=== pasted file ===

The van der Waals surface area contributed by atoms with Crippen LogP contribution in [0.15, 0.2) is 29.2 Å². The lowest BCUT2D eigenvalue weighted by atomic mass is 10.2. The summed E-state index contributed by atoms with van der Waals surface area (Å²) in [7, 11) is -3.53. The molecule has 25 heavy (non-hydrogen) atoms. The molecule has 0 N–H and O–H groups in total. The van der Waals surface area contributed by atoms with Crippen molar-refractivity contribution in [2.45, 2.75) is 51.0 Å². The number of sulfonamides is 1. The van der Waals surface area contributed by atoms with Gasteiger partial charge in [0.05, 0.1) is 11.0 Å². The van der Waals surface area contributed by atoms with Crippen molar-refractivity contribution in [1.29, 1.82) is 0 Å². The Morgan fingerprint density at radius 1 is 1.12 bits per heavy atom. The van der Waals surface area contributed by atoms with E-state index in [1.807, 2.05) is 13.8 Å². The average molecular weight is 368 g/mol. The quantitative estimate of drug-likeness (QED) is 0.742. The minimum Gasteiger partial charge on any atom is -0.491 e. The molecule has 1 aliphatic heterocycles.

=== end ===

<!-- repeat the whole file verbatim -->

The van der Waals surface area contributed by atoms with Crippen LogP contribution in [0.15, 0.2) is 29.2 Å². The lowest BCUT2D eigenvalue weighted by atomic mass is 10.2. The summed E-state index contributed by atoms with van der Waals surface area (Å²) in [7, 11) is -3.53. The molecule has 25 heavy (non-hydrogen) atoms. The molecule has 0 N–H and O–H groups in total. The van der Waals surface area contributed by atoms with Crippen molar-refractivity contribution in [2.45, 2.75) is 51.0 Å². The number of sulfonamides is 1. The van der Waals surface area contributed by atoms with Gasteiger partial charge in [0.05, 0.1) is 11.0 Å². The van der Waals surface area contributed by atoms with Crippen molar-refractivity contribution in [1.29, 1.82) is 0 Å². The Morgan fingerprint density at radius 1 is 1.12 bits per heavy atom. The van der Waals surface area contributed by atoms with E-state index in [1.807, 2.05) is 13.8 Å². The average molecular weight is 368 g/mol. The quantitative estimate of drug-likeness (QED) is 0.742. The minimum Gasteiger partial charge on any atom is -0.491 e. The molecule has 1 aliphatic heterocycles.